Other political operatives say Brown gives himself far too much credit. Brazil, after all, was particularly vulnerable. And the Kwame Brown strategy was a virtual photocopy of Fenty’s successful 2000 council campaign. Besides, starting early and going door to door is an obvious tack for anyone who, like the younger Brown, doesn’t have much campaign cash.

Even so, Brown is booking clients on the strength of his reputation as a deliverer of D.C.’s African-American voters. Those voters could turn the tide in a citywide race. The council remains majority-white—a fact that rankles both black and white voters in this majority-black town.

In the upcoming at-large race, Brown will be making his political calculations on behalf of another long shot. He’s backing David Bowers, who on June 22 announced his candidacy for the seat now held by Mendelson.

Bowers, who runs two nonprofit groups in the city, is a virtual unknown. Yet Brown has personal reasons for getting behind him: David Bowers is the son of retired D.C. Superior Court Judge Shelley Bowers—a longtime friend of Brown’s.

Though Brown says his “niggardly” days are behind him, race will likely play a large role in the at-large contest. The conventional wisdom holds that a single strong African-American candidate, with money and an energetic campaign, can knock off Mendelson, who is white.

Election results from 2002 inform that calculus. In that race, Mendelson won overwhelming support in Ward 3—the city’s whitest ward—and had paltry support in predominantly African-American wards. However, his poor showing in those precincts didn’t hurt him, because four black challengers split the vote.

Brown has already become a key player in the pre-campaign deliberations on how to get a one-on-one race against Mendelson. The other likely candidate for the at-large seat, attorney A. Scott Bolden, says he has been talking with Brown about trying to keep the field down to one African-American challenger, namely Bolden.

Bolden recently cornered Brown in a John A. Wilson Building conference room. “I told him I would welcome his support and emphasized the need to get united behind one candidate,” Bolden says. “I look forward to having his support.”

But Brown’s newfound confidence won’t allow him to budge. “I am working for a two-man race: Phil Mendelson and David Bowers,” he says.

Brown says Bowers won’t be his only 2006 client. He’s already signed on with Keith Perry, who is running in Ward 6. And the man once shunned by political insiders expects he will be working for a mayoral candidate. “I’m sure I’ll probably land somewhere,” he says. “I could end up with Fenty.”

“I’m about a lot more than ‘niggardly,’” Brown says. “It was a bump in the road.”

DCRA FINALLY

ENFORCES THE LAW

Ever since the Washington Nationals’ Opening Day, at Robert F. Kennedy Memorial Stadium, Eastern Senior High School students have had a little more cash to throw around.

The school’s parking lot sits across from the private lots that charge $10 a pop. The Eastern Parent– Teacher Association (PTA) figured asking for an $8 donation for each of their 60 spaces would be a creative way to raise money for a variety of school projects.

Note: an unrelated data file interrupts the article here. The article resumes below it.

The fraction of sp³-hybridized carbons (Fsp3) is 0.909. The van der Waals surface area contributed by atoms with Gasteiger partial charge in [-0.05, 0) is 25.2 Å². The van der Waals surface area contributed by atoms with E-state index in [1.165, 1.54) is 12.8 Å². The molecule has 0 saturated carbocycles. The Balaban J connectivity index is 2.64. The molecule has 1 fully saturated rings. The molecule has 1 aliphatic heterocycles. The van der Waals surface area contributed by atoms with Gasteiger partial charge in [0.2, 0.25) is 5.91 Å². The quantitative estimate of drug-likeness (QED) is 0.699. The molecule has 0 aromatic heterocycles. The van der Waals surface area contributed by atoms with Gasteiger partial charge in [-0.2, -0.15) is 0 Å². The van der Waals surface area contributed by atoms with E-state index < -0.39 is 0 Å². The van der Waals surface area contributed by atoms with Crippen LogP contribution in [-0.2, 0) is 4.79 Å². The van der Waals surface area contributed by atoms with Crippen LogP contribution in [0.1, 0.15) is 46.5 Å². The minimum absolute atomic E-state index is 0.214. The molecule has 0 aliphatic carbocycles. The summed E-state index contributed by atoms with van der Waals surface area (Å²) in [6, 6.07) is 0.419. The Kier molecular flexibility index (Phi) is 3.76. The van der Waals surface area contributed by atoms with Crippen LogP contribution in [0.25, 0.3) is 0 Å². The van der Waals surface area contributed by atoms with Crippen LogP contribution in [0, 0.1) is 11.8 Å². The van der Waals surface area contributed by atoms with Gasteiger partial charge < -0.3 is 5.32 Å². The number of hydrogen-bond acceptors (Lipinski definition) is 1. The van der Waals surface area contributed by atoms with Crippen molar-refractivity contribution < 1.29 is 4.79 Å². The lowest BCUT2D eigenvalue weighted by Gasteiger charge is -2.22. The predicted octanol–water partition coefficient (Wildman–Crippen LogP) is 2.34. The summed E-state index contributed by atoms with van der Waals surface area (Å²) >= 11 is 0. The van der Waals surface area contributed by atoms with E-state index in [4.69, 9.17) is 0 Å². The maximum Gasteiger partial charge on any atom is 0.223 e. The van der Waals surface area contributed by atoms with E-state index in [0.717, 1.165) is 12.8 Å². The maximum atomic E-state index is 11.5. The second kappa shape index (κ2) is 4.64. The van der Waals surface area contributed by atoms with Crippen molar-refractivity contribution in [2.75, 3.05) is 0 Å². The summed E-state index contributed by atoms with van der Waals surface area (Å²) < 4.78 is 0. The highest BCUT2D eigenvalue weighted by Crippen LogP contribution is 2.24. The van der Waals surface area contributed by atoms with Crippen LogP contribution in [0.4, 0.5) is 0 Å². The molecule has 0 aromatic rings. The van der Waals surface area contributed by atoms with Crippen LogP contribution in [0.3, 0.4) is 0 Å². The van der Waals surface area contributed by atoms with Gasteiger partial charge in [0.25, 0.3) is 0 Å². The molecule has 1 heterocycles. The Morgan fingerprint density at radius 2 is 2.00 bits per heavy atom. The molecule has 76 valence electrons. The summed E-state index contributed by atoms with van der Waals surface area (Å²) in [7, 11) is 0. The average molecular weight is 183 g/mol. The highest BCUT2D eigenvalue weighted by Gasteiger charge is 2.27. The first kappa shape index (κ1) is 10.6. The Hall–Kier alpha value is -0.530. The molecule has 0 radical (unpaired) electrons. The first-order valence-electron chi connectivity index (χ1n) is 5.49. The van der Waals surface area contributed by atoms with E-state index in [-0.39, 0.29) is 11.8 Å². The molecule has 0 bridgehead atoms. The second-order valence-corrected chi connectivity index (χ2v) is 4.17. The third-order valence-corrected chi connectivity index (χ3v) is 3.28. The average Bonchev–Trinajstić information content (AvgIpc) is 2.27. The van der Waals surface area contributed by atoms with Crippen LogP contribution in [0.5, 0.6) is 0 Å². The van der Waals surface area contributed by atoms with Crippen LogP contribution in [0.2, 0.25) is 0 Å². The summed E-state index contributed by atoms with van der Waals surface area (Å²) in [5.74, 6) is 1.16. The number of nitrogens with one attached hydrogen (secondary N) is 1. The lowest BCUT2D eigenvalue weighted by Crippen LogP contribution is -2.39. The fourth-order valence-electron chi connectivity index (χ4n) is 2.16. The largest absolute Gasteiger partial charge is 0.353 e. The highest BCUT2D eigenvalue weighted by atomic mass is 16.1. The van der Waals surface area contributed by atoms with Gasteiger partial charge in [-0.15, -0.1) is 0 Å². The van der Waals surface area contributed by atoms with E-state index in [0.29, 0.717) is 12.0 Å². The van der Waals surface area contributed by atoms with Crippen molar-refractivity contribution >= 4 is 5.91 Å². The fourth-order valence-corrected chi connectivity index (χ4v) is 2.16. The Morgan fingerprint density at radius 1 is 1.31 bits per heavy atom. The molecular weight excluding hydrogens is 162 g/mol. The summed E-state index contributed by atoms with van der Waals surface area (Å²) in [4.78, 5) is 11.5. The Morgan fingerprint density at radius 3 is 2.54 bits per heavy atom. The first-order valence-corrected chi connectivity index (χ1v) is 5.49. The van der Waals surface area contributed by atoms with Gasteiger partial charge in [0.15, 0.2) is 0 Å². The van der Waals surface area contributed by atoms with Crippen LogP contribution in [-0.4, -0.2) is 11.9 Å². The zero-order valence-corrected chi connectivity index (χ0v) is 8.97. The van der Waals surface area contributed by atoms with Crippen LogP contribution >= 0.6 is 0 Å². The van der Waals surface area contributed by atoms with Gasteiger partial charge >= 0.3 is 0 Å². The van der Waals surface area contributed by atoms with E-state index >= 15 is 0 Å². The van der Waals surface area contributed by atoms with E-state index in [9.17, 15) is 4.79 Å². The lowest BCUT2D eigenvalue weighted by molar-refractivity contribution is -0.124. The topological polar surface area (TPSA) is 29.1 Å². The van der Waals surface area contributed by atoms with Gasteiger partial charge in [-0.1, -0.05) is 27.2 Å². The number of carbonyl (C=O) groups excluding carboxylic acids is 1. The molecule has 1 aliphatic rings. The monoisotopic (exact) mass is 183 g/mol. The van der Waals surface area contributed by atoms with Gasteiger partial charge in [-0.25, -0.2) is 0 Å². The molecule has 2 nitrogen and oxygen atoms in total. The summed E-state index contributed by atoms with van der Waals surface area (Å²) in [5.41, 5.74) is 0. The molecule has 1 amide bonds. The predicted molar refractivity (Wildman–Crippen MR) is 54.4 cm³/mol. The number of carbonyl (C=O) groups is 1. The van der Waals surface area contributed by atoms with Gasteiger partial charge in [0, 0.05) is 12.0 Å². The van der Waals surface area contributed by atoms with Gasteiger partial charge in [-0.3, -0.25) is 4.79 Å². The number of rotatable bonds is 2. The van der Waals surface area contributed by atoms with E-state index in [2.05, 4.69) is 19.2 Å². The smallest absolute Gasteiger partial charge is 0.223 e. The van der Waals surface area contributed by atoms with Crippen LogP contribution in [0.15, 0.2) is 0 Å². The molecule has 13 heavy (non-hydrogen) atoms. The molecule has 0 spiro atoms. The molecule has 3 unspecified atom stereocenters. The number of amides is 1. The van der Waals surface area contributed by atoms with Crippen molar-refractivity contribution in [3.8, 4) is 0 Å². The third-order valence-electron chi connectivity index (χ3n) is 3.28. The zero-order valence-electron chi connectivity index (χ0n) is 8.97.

According to an e-mail from parent Mark Roy, the first parking payout covered the costs of an Eastern student’s funeral. The second disbursement went for a lunch for Teacher Appreciation Day. The latest payment went for a field trip.

The arrangement was never an amicable one. Employees of the neighboring lots told the parents to shut down their operation. But the complaints stopped when Councilmember Brown intervened. A police officer also tried to close the lot. Brown stepped in again, and the cops went away.

But some city departments are just too driven to back down.

The D.C. Department of Consumer and Regulatory Affairs (DCRA) has ordered the PTA to shut down the lot. In a June 15 letter to Eastern PTA President Vivian Whitaker, the DCRA’s Darrell Donnelly says operating the lot without a business license “constitutes unlawful activity.” Donnelly writes that the crime came to his attention after a “routine survey of the area” by an investigator from the Office of Weights and Measures.

Brown is livid. “We have these people building housing with no permits [and] we can’t get [the DCRA] out there,” he says, “and now they want to shut down the PTA.”

It gets worse. Brown has been told that the PTA can’t get a business license because zoning rules don’t allow a charity parking lot on the site.

But he won’t let the DCRA’s regulatory vigilance stand. At the July 6 council session, Brown plans to offer emergency legislation to keep the parking lot open.

POLITICAL POTPOURRI

On June 15, soon-to-be-at-large-council-candidate Bolden said he was “90 percent certain” he would run against Mendelson.

Later that day, one of Bolden’s supporters got a little overeager. In a press release titled “Bolden Announces Intention,” the exploratory committee’s press contact, Michelle Phipps-Evans, sent an e-mail to several reporters stating that the “more than likely” at-large candidate was available for interviews.

The short Boldengram included this incendiary zinger: “[H]e looks forward to the upcoming race against [Mendelson] who he expects to beat quite easily.”

Just a few minutes later LL got another e-mail from the Bolden camp. “I believe I have attached the wrong press release to you,” Phipps-Evans wrote. “A. Scott Bolden does not believe that he can beat Councilmember Phil Mendelson easily in a race for the at-large seat on the Council. In fact, Bolden still has not made a final decision on what he is going to do in 2006.”

Says Bolden: “I never saw the statement before it went out. It was retracted, and I never meant to offend Mr. Mendelson.”

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Art accompanying story in the printed newspaper is not available in this archive: Photography by Darrow Montgomery.